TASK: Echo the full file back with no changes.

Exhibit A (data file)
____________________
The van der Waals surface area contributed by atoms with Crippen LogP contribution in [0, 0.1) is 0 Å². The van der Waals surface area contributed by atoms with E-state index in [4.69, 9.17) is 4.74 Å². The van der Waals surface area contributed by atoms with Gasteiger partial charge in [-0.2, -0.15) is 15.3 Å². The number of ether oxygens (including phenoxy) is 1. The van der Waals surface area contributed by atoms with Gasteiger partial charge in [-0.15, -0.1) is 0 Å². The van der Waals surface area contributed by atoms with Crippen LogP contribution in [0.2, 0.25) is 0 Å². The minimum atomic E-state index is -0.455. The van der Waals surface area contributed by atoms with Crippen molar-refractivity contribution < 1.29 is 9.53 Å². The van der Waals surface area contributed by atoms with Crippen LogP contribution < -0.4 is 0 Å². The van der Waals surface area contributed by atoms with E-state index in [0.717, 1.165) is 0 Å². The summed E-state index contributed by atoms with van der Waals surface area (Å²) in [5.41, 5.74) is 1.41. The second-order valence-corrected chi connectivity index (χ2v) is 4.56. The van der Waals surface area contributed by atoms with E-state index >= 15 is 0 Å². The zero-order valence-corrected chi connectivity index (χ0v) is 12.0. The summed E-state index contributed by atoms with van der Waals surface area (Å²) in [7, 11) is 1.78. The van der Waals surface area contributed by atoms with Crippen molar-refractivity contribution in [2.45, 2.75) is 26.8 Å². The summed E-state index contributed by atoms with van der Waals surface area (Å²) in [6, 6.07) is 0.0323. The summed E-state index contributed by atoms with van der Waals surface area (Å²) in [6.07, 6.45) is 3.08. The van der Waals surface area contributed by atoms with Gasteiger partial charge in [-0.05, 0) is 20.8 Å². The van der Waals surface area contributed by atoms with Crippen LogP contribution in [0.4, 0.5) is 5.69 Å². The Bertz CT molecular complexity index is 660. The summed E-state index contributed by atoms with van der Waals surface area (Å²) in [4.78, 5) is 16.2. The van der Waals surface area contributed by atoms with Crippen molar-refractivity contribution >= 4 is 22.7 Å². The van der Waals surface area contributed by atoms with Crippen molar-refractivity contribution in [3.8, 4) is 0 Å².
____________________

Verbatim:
The van der Waals surface area contributed by atoms with Crippen LogP contribution in [0, 0.1) is 0 Å². The van der Waals surface area contributed by atoms with E-state index in [4.69, 9.17) is 4.74 Å². The van der Waals surface area contributed by atoms with Gasteiger partial charge in [-0.2, -0.15) is 15.3 Å². The number of ether oxygens (including phenoxy) is 1. The van der Waals surface area contributed by atoms with Gasteiger partial charge in [-0.15, -0.1) is 0 Å². The van der Waals surface area contributed by atoms with Crippen LogP contribution in [0.2, 0.25) is 0 Å². The minimum atomic E-state index is -0.455. The van der Waals surface area contributed by atoms with Crippen molar-refractivity contribution < 1.29 is 9.53 Å². The van der Waals surface area contributed by atoms with Crippen LogP contribution < -0.4 is 0 Å². The van der Waals surface area contributed by atoms with E-state index in [0.717, 1.165) is 0 Å². The summed E-state index contributed by atoms with van der Waals surface area (Å²) in [5.41, 5.74) is 1.41. The second-order valence-corrected chi connectivity index (χ2v) is 4.56. The van der Waals surface area contributed by atoms with E-state index >= 15 is 0 Å². The zero-order valence-corrected chi connectivity index (χ0v) is 12.0. The summed E-state index contributed by atoms with van der Waals surface area (Å²) in [7, 11) is 1.78. The van der Waals surface area contributed by atoms with Crippen molar-refractivity contribution in [2.45, 2.75) is 26.8 Å². The summed E-state index contributed by atoms with van der Waals surface area (Å²) in [6, 6.07) is 0.0323. The summed E-state index contributed by atoms with van der Waals surface area (Å²) in [6.07, 6.45) is 3.08. The van der Waals surface area contributed by atoms with Gasteiger partial charge in [-0.05, 0) is 20.8 Å². The van der Waals surface area contributed by atoms with Crippen LogP contribution in [0.4, 0.5) is 5.69 Å². The Bertz CT molecular complexity index is 660. The summed E-state index contributed by atoms with van der Waals surface area (Å²) in [4.78, 5) is 16.2. The van der Waals surface area contributed by atoms with Crippen molar-refractivity contribution >= 4 is 22.7 Å². The van der Waals surface area contributed by atoms with Crippen molar-refractivity contribution in [3.8, 4) is 0 Å².